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Best friend doesn't share woman's desire for intimacy

Best friend doesn't share woman's desire for intimacy

January 12th, 2019 by Jeanne Phillips - Dear Abby in Features

Dear Abby: I have been best friends with "Mickey" for about five years. We spend every day together and go out to dinner/movies/events, etc. He sleeps over at my house, and I cook for him almost every night.

When our friendship started we were intimate a couple of times but have been strictly platonic ever since. The problem is, I'm in love with him. He knows how I feel, and although he claims he doesn't love me, he continues to spend every waking moment with me and is always trying to better me. We do pretty much everything a couple would do, minus the physical contact. Everybody assumes we're a couple.

I think I should also mention that Mickey is somewhat of a sex addict. It makes me self-conscious that he's constantly thinking about sex but isn't turned on by me even when we sleep in the same bed.

I don't want to lose him. I value the bond we share and what we have together, but I'm constantly thinking about how much I love him and want to be with him. I even started working out at the gym, thinking maybe my recent weight gain was the problem.

I know he "loves" me, but he isn't attracted to me. I'm afraid if one of us starts dating someone else, our friendship will take a hit. Please give me some advice.—Girl In Love In Connecticut

Dear Girl In Love: As long as you have Mickey as your major preoccupation, you will not start dating anyone else. You need to stop thinking that his lack of desire for you is your fault, because it isn't. Although it will be painful to call a halt to what's going on so you can meet someone who CAN give you what you need, that's what you should do. The relationship you're in is masochistic. You are being used, and it's not fair to you.

 

Dear Abby: A few years back, my 60-something-year-old single sister relocated from a different state to a mile from my home. Since then, MY husband has become HER husband. If something breaks, leaks or needs repair, she calls us. I "get" to handle the easy stuff, and hubby does the heavy-duty stuff.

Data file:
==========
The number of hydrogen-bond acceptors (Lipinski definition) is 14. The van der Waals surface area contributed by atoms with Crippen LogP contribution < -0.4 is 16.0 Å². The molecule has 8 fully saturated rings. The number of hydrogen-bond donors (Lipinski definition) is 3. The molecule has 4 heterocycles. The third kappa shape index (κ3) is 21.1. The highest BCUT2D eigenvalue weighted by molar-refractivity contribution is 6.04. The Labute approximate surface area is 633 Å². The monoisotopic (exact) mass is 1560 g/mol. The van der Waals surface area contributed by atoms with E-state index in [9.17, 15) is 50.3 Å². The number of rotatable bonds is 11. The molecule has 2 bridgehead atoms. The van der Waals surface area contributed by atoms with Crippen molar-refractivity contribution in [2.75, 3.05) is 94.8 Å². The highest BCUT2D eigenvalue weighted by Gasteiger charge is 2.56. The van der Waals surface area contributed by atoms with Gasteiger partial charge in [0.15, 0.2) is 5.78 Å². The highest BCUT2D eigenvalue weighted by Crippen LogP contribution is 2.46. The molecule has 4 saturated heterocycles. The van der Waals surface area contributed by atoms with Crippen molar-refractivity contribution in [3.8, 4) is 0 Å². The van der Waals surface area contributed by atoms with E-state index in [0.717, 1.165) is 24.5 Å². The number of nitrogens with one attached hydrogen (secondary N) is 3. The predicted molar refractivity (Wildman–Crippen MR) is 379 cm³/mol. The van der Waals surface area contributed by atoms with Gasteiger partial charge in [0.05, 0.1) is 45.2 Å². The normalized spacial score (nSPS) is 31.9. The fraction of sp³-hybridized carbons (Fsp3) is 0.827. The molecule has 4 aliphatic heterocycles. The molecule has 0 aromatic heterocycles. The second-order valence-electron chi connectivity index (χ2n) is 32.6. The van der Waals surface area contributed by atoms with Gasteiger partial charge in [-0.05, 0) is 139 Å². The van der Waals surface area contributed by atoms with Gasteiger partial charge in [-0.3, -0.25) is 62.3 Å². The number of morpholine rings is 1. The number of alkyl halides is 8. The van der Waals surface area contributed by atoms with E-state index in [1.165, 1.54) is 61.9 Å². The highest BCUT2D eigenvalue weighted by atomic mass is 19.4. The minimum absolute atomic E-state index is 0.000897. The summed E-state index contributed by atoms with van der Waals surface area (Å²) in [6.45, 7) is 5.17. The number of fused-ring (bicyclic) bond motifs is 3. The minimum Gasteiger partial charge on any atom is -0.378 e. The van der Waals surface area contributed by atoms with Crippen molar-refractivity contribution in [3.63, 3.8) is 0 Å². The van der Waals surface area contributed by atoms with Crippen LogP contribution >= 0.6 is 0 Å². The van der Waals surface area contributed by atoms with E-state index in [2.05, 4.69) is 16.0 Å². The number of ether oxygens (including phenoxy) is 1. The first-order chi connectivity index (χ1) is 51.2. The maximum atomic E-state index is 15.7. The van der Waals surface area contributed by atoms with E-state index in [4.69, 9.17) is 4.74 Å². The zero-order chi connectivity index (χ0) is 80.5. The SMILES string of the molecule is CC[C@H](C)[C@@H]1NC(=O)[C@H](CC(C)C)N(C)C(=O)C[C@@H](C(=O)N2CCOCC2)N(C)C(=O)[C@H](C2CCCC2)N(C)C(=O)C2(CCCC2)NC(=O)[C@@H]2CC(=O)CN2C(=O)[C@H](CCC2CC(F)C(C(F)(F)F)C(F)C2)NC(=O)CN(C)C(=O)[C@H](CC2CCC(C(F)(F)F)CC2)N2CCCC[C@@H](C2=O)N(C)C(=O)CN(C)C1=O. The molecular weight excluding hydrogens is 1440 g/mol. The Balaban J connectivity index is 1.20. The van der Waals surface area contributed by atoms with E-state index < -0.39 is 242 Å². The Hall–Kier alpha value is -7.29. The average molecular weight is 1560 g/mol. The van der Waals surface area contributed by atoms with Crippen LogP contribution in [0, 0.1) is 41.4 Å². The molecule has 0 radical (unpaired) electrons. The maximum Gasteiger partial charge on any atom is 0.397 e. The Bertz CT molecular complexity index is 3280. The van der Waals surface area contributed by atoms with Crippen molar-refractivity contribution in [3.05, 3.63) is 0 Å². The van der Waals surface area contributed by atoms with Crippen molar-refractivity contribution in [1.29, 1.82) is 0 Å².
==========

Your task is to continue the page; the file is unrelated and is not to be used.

I gave her our riding lawn mower and bought a newer model for us. There was nothing wrong with the mower we gave her, but she called us, crying, that it wouldn't start. Hubby spent several hours of his one day off trying to get it running, to no avail.

He told her she needed to call a repair person. Instead, she bought a spark plug and a fuel filter and started viewing online do-it-yourself videos so she could handle it. She said she "hopes" she can fix it so "he won't have to come and try to fix it again." I'm ready to explode! I feel like we're being taken advantage of. Help!—Sick Of Sis In The South

Dear Sick: Because you feel you and your husband are being taken advantage of, the next time your sister asks for your husband's handyman services, explain that his time off is limited and "suggest" AGAIN that she call a professional. If you wish to be more helpful, because she's relatively new to the area, ask some of your friends if they know someone who is dependable and competent.

 

Dear Abby is written by Abigail Van Buren, also known as Jeanne Phillips, and was founded by her mother, Pauline Phillips. Contact Dear Abby at www.DearAbby.com or P.O. Box 69440, Los Angeles, CA 90069.

 

Andrews McMeel Syndicate

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